A Shared Tradition: Peanut Butter

February 24, 2012

In her biweekly column, A Shared TraditionCIA grad and amateur food historian Molly Siegler cruises around the world (and into the depths of her pantry) to explore the versatility of a single food item. 

This week: Molly digs up peanut buttery recipes, both sweet and savory.

Peanut Butter Cookies
Photo by James Ransom

Molly

Peanut butter is a pantry staple that has a reach far beyond PB&Js. Sure, the goopy condiment can be found in the lunch boxes of kindergarteners, but it also stars in a dipping sauce for street food in Indonesia. In many grocery stores, we’re faced with a dazzling array of peanut butter variations that speaks to our fascination with the ingredient.

I admit to a long and illustrious life with peanut butter -- though my stickiest memory isn’t particularly glamorous. I had a very rigid understanding of the proper lunch during my secondary school years, and that view always included a peanut butter and honey sandwich on wheat bread. Luckily, my father perfected the construction of these essential sandwiches and passed his knowledge on to me. His secret? The peanut butter is spread on both pieces of bread. Genius.

Indonesian 
Satay originated in this island nation though its popularity has spread worldwide.

  • Skewered chicken marinated with a touch of turmeric, palm sugar, and plenty of garlic provides a delectable vehicle for the silky peanut sauce.
  • Coriander -- in fresh (i.e. cilantro) and seed form -- augments the dish with pungent earthiness. 
  • Tamarind paste or concentrate could be added to the marinade and the peanut sauce for a fresh, tea-like sour note.
  • A spicy peanut dip serves as an irresistible lacquer for the chicken.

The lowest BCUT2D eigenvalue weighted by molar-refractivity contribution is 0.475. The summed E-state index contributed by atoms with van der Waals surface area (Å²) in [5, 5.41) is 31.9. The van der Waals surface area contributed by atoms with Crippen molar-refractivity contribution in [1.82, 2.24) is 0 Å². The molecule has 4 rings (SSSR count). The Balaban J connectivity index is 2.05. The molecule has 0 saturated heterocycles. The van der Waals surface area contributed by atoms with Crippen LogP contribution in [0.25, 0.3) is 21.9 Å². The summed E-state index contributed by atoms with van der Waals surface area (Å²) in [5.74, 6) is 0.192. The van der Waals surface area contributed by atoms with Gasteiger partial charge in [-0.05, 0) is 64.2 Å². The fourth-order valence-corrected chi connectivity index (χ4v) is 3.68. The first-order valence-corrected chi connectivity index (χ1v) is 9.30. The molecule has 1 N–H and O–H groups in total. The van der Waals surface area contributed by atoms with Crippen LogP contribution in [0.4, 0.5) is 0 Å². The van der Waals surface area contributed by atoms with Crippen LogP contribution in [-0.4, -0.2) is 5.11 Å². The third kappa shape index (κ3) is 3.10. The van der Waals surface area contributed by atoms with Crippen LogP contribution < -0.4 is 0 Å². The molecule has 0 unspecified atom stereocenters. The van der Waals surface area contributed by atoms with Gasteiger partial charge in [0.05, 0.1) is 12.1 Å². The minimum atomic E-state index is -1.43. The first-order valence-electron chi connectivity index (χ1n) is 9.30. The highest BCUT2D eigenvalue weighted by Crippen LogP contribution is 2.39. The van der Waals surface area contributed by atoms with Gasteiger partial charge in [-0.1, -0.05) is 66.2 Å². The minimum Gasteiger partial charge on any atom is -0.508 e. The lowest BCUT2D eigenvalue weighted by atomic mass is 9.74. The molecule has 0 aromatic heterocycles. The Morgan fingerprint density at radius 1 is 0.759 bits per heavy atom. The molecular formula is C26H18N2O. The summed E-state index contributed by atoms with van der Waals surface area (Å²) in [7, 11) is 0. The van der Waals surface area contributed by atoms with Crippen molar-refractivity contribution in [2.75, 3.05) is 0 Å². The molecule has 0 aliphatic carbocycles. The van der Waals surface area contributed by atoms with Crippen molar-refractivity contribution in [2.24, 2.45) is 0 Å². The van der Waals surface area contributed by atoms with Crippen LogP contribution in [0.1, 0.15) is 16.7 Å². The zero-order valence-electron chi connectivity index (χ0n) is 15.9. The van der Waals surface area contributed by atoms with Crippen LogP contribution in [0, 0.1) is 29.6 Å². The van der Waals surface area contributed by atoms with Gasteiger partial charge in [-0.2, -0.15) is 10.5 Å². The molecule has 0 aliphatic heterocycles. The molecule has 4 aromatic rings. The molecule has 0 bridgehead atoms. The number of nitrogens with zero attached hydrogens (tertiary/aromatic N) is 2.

West African 
Peanut Stew is a hearty meal found all over West Africa often with the addition of chicken or goat.

  • Freshly roasted and ground peanuts add body and loads of toasty flavor.
  • Hot fresh chiles -- Scotch bonnets if you dare -- spike this silky soup with heat necessary to cut the richness.
  • Sweet potatoes are important to this region's cuisine and add subtlle sweetness to the savory soup.
  • Canned tomatoes (or fresh, in season) balance the preparation with bright acidity.

Southern (U.S.)
Though these Boiled Peanut Butter Cookies may seem awfully familiar to those of you who ran the sleepover circuit in the 80s and 90s, Scott Peacock’s version of these ubiquitous "no-bake" cookies is cooler by default. (Try Merrill's cookies, too, pictured above.)

  • Crunchy peanut butter is the preferred grind for these cookies.
  • Quick-cooking oatmeal provides chew without tacking on cooking time.
  • Unsweetened cocoa powder gives these cookies their signature coloring.
  • A mass of sugar makes these cookies essential for staying up all night.

Nigerian
The cooking style known as Suya features grilled meat or seafood marinated in a silky sauce of homemade peanut butter and chiles.

  • Preparing homemade peanut butter is a cinch with the help of a food processor, vegetable oil, and a pinch of salt.
  • Swordfish (sustainably caught using harpoons or handlines) is a firm fish well-suited to grilling.
  • Ground spices like sweet paprika and ginger add uncompetitive depth.
  • Fresh lime juice brightens the marinade and thins it out, so the sauced fish won't stick to the grill.

buckeye cookies african kale dish
Two-Bite Buckeye Cookies and African Kale Dish. Photos by James Ransom (left) and Joseph De Leo.

These are just a few of the ways I like to travel by way of peanut butter. What other regionally inspired flavors would you use to make this creamy or crunchy condiment your own? Share your ideas in the comments section below.

Do you love a good food theme as much as I do? Tell me what food items or themes you'd like to see featured in this column and your idea could be the subject of an upcoming post!

Like this post? See Molly's previous topic: Drinking Chocolate.

Molly is a chef and food educator living and cooking in Northern Wisconsin. When she's not dreaming up themed menus, she's dishing out other delicious content as the editorial assistant for the Whole Foods Market Cooking program.

Molly Head Shot
1 Comments Add a Comment
  • Blogger1

    Sherry is the demo specialist at Whole Foods Market North Raleigh in Raleigh, North Carolina.

    Sherry Thrasher says: Molly, we both spoke of pb&j sandwiches this week. Great column. I enjoy reading along.

    over 2 years ago Reply to this »
  • Molly1bw

    molly's kitchen says: Too funny! I guess we're on the same wavelength (again!) -- I vote for crunchy. :) Thanks so much for reading.

    over 2 years ago

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